The inscription is engraved at the bottom of the rock-cut steps on the south-western side of Devanagala, a rock situated about three miles to the south-east of Māvanälla in the Galboḍa Kōraḷē of the Kǟgalla District. These steps lead to the summit of the rock, upon which are the ruins of a massive stone building called Paraṇa Vihāra, an old dāgäba, and an image house of Kandyan style. The inscription was first noticed by Edward Müller in his Ancient Inscriptions in Ceylon (1883: 60, 87, 120, no. 135), although he did not recognise the text’s historical significance, which was subsequently highlighted by H. C. P. Bell in his Report on the Kegalla District of the Province of Sabaragamuwa (1904: 73–76).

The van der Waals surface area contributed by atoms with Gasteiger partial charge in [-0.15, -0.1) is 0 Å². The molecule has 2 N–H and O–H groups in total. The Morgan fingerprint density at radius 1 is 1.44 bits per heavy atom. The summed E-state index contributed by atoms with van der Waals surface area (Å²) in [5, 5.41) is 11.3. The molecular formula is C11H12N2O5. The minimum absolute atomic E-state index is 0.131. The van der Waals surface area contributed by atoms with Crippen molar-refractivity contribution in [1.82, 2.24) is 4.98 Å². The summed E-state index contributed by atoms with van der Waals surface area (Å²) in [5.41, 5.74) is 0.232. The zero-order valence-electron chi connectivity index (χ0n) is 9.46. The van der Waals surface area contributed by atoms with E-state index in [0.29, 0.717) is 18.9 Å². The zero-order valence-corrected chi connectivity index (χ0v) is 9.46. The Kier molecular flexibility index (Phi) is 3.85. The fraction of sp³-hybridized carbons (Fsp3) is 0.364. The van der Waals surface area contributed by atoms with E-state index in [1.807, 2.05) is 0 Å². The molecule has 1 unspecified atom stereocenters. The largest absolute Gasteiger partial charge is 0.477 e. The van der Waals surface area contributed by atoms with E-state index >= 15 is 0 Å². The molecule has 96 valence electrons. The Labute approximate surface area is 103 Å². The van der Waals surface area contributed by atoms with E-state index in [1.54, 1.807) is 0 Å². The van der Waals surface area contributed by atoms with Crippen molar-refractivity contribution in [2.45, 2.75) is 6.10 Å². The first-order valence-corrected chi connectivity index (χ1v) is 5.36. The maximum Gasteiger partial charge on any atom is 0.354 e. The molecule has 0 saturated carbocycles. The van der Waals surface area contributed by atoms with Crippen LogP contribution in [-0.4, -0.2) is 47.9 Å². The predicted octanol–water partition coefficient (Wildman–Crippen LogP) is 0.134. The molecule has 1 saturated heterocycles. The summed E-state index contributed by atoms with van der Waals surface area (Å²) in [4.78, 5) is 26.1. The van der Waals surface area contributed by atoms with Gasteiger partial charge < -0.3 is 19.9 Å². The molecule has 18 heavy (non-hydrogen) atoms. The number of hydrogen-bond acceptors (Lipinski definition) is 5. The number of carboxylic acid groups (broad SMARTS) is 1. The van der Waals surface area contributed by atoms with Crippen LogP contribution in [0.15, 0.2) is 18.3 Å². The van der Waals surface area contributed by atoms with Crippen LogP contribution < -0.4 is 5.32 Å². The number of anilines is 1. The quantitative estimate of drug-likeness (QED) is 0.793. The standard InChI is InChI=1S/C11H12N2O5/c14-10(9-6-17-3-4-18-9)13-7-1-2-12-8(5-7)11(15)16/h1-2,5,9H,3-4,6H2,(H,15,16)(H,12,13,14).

The inscription is dated to the twelfth year of Parākramabāhu I. This king ascended to the throne in 1153 A.D., hence the inscription must have been engraved in 1164–1165 A.D. It registers a grant of certain lands by the king to the general Kit Nuvaragal (Kitti Nagaragiri) in recognition of the latter’s services in an expedition against the Rāmañña country in the Pagan kingdom (modern-day Burma/Myanmar). The inscription provides valuable information about this expedition. It indicates that the campaign took place in or shortly before the twelfth year of Parākramabāhu’s reign and enables us to identify the Pagan monarch at the time of the conflict Alaungsithu (r. 1112–1167 A.D.). These details are not mentioned in the account of the expedition in the Mahāvaṁsa. Alaungsithu is referred to in the inscription as ‘Bhuvanāditta’, a title which, although applied to several Pagan kings, was particularly associated with him.